Those Superdome shows would always be special; the card would be enhanced, for instance with guys who were on TBS. A lot of people in those days got TBS on basic cable, so we could bring in Andre the Giant, Dusty Rhodes, Tommy Rich or Ric Flair. The big stars would come in and work the major shows in the Superdome. One of those shows featured Muhammad Ali.
Oh, man! The Champ in the Dome, with Mid-South...
Yes, I got to spend a few days with him. He and I had a suite at the Hyatt across the street from the Superdome; we each had a bedroom and shared the common area. During the three or four days before the Superdome show we went out every night to Bourbon St. to stir up publicity. Muhammad Ali was like the pied piper; you'd get people pouring out of bars and restaurants as he went by, a crowd following us down the street.
Bill Watts and I took Ali to Dooky Chase. Ms. Chase was back in the kitchen when we were seated. Ali was always making jokes; he told Mr. Chase, "Man, you look like Jackie Mason." Then Ms. Chase came out into the restaurant, and she snatched the menus out of our hands. She said, "No, no. I'm going to cook for you." It was one of the most heavenly meals I've ever had. I remember one dish in particular that had fried catfish and potatoes prepared together... Coming from Eastern Oklahoma, one of the things about New Orleans was all this food that I'd never even dreamed of.
It's all been an amazing adventure for me. Getting into the business as my first job out of college, at 22 years of age, was never something I'd planned for. And in my show, I talk about how that came about. Then my journey— not being a world-class athlete, or star inside the ring, I had no idea this thing was going to last forty years, but I found a way. I was never satisfied, never in cruise control. I'm a big fan of not staying in your comfort zone. When you get comfortable and get in a routine, whether it's your relationship, job, or family, you start taking things for granted, and that's when the bottom falls out. That's one of the things I've learned.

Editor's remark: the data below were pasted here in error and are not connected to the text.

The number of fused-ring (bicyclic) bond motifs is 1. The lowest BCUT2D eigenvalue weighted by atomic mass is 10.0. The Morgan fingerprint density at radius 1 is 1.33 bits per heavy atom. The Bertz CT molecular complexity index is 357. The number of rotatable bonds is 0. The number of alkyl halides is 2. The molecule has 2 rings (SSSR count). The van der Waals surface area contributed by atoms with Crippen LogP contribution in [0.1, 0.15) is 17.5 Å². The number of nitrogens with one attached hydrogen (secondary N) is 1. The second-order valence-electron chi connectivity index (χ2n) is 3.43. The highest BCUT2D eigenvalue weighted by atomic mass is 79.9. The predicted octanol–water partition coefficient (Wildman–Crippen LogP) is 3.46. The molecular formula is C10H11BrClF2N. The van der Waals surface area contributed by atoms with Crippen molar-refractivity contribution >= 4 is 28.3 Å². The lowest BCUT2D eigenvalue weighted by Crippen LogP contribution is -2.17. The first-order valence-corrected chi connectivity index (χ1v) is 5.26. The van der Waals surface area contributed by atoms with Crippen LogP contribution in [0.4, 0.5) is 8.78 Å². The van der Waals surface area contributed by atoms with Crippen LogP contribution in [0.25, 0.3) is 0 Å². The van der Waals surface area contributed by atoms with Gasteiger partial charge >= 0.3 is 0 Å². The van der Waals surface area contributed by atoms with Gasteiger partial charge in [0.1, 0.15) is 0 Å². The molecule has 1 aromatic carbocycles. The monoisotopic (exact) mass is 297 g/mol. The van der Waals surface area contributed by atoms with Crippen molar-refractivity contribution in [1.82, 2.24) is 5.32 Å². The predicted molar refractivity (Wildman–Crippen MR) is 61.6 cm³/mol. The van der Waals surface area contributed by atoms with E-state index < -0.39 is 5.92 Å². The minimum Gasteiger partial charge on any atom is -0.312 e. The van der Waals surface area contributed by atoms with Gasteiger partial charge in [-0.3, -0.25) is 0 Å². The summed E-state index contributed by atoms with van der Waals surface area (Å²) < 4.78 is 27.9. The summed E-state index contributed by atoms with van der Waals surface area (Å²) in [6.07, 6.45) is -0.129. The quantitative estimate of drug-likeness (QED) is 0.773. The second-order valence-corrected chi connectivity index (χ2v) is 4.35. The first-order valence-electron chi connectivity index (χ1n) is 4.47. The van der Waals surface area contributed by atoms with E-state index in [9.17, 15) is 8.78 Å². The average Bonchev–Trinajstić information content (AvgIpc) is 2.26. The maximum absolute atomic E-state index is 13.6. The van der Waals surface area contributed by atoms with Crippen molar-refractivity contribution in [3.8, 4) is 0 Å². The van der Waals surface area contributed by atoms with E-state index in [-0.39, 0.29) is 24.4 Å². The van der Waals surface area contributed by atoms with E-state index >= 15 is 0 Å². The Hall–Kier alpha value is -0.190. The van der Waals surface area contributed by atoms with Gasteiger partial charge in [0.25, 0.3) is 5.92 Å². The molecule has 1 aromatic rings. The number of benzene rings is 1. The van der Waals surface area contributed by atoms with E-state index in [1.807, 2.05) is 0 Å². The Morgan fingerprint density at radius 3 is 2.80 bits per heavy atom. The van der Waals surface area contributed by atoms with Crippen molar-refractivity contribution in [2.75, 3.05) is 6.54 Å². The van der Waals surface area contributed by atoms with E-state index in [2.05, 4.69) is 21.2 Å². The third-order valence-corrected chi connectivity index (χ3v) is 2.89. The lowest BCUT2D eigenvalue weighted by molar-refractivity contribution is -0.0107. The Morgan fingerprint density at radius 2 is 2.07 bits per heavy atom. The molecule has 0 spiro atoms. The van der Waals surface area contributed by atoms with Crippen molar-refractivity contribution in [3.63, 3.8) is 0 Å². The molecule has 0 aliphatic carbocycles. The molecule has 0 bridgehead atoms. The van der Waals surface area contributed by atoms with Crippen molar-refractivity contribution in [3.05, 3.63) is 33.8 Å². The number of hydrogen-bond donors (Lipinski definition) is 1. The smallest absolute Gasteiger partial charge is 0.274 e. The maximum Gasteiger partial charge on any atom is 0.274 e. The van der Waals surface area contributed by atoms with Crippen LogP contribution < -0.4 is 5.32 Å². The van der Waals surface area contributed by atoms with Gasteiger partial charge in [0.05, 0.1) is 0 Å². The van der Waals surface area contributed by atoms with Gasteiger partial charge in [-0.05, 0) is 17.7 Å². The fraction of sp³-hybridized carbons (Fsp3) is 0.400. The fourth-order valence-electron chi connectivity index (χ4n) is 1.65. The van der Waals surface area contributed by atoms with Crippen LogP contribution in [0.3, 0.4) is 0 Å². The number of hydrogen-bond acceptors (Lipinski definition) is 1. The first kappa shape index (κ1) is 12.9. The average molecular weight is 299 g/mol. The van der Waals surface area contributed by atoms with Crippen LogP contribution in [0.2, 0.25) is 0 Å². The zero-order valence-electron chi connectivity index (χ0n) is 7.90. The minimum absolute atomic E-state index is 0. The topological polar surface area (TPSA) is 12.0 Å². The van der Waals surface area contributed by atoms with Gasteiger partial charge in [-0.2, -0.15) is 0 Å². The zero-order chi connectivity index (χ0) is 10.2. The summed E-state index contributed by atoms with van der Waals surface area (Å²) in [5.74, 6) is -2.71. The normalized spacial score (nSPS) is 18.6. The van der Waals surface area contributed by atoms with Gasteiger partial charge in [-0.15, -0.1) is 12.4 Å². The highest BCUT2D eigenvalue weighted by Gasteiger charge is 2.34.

Your show's the first event of a big weekend, which of course is built around WrestleMania. Do you have a pick for a sleeper match at WrestleMania XXX?
Because of what's at stake and the two guys in it, I think the Triple H/Daniel Bryan match could very well be the show-stealer on that card. I expect that match to go on early, so the audience is going to be fresher, full of "P & V." Then the fact that there's something definitive at stake as relates to the winner. [The winner gets a title shot later that night.] You have a destination, you have a reason, you have two highly talented guys that have so much professional pride. I think that Triple H/Bryan match is one that will tell a very compelling story. It's not the beginning or ending chapter; another chapter will be written later in the night. But it's got a chance to be a great match.
Are you going to be there in the audience?
Oh hell, yeah, with about a dozen friends. It's my first WrestleMania in person.
Oh good. Well, a match that, for anyone who hasn't seen it, I think will make a lasting impression is the [Undertaker defending his WrestleMania winning] Streak. There's a feeling about the Streak that's hard to describe, a feeling you and those around you have when that match is about to begin. It's not something that you can necessarily articulate, even as a skilled wordsmith or journalist. Undertaker's 21 and 0; I've broadcast a lot of those matches, and it's one of the most unique environments— and this isn't hyperbole— I've ever experienced. When you look at Undertaker's body of work, he wants to raise the bar every outing. The whole presentation of the Streak, in person, is an experience you just can't replicate.
But as far as something just bell to bell, I think Bryan/Triple H will take us on one heck of a ride, one where the outcome is far from obvious.
Among the things you've done since parting ways with the WWE is launching a very successful podcast. What's been the biggest learning curve for you in the world of podcasting?
What I've learned is to have a basic outline of things that you want to address, but don't work from a script. Leave yourself the flexibility to deviate from your GPS — you're still gonna get to the destination. You want the podcast to be entertaining and informative, but don't overscript; that takes the sponaneity out of it. It's the same as my live shows. It's better being more conversational, more one-on-one and personal. Podcasting has been a real fun venture. I'm enjoying it, it's a good way to stay connected to the business.
When I left WWE in September 2013, I'd been there a little over 20 years, and in the business 40. I'm 62, I thought maybe I'll slow down a little bit — but I enjoy being busy, being active, being around people.
The one-man shows, the podcasts, the project for Fox, the family brand of food products — it keeps me out of mischief.
— Jim Ross is doing two shows at the House of Blues at 6:30 p.m. and 9:30 p.m. on April 3rd. Tickets are available at ticketmaster.com. More information about Ross' podcasts, live shows, and his line of BBQ sauces and jerky are available at jrsbarbq.com. Follow Ross on Twitter at @jrsbbq.